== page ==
Twitter nicknames BA.2.75, but WHO says it's not official

News outlets have been referring to BA.2.75 — the latest omicron relative catching experts' attention — as "Centaurus," but the World Health Organization has not assigned it a name. 

"It is wild to me that some random guy on Twitter decided that the BA.2.75 variant was going to be known as 'Centaurus' and it completely worked," Ed Yong, a science writer at The Atlantic, wrote in a July 12 tweet. The tweet included an image showing a July 1 post from a Twitter user who wrote, "I have just named BA.2.75 variant after a galaxy. Its new name is Centaurus strain." Several news outlets have since referred to BA.2.75 using the name in headlines. 

The Biden administration's former senior COVID-19 response adviser and former CMS administrator, Andy Slavitt, also referenced the Centaurus nickname in a series of tweets July 13. 

But the World Health Organization has not named it a variant of concern or officially assigned it a name. "There are still limited sequences available to analyze, but this subvariant seems to have a few mutations on the receptor binding domain of the spike protein," said Dr. Soumya Swaminathan, the WHO's chief scientist. "So we have to watch that. It's still too early to know if this subvariant has properties of additional immune evasion or indeed of being more clinically severe — we don't know that."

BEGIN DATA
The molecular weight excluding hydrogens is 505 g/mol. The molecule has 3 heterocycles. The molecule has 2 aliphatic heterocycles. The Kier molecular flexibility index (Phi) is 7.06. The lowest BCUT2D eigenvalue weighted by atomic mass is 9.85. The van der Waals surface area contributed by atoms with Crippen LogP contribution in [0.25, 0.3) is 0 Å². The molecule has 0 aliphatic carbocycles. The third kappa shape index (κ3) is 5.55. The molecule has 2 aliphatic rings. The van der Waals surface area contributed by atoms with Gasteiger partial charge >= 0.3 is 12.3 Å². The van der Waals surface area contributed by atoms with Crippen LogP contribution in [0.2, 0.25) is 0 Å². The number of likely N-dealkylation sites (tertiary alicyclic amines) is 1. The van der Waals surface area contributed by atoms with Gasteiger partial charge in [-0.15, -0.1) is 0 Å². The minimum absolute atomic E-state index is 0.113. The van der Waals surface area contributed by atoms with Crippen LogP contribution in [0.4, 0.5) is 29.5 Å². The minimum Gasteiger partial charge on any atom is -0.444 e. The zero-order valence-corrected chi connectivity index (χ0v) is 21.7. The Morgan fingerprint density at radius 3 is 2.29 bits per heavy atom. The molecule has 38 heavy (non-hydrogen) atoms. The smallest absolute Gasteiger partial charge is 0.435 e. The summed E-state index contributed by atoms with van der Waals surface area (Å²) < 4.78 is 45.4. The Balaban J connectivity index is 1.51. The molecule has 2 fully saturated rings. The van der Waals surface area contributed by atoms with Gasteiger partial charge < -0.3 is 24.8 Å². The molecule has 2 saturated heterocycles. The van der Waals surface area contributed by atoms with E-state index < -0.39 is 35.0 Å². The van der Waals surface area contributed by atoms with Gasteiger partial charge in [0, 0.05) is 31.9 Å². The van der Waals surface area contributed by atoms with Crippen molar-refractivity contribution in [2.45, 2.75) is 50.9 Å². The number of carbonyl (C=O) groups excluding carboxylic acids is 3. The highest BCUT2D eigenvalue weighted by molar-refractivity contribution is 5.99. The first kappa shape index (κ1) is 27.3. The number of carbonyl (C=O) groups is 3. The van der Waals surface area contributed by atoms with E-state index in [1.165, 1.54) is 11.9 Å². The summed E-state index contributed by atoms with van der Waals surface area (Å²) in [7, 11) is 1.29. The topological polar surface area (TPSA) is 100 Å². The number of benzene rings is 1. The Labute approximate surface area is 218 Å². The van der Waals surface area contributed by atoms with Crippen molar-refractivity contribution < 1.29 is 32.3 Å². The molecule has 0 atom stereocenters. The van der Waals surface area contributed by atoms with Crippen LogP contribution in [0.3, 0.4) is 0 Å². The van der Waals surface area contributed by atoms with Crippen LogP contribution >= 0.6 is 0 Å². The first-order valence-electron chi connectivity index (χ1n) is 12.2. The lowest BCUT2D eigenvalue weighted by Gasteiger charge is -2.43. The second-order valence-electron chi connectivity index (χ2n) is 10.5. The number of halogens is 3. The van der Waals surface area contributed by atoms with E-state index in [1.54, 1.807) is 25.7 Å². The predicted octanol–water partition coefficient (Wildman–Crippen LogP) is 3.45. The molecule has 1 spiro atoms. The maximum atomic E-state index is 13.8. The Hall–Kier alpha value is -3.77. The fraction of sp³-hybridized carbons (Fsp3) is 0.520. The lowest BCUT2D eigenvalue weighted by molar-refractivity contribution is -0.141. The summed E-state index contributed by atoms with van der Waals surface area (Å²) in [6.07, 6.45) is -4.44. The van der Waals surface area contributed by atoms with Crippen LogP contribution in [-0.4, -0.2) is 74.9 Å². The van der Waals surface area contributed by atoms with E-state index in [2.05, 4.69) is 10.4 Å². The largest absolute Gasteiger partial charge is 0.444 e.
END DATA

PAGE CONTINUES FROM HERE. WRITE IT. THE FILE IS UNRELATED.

The WHO is closely tracking data on the strain, "and if at any time there is an emergence of a virus that looks very different from a previous one enough to be called a separate variant of concern, then the committee will do that," Dr. Swaminathan said. 

The "basis for concern" over the strain is that it appears, based on early sequencing data, to have "[eight] mutations beyond BA.5," Eric Topol, MD, founder and director of the Scripps Research Translational Institute in San Diego, said in a tweet. BA.5 has already been called "the worst version of the virus" yet, based on its ability to evade immunity from vaccination and prior infection. BA.2.75 has been gaining traction in India and has been detected in 10 other countries, including the U.S., where some of the first cases have been identified on the West Coast. 


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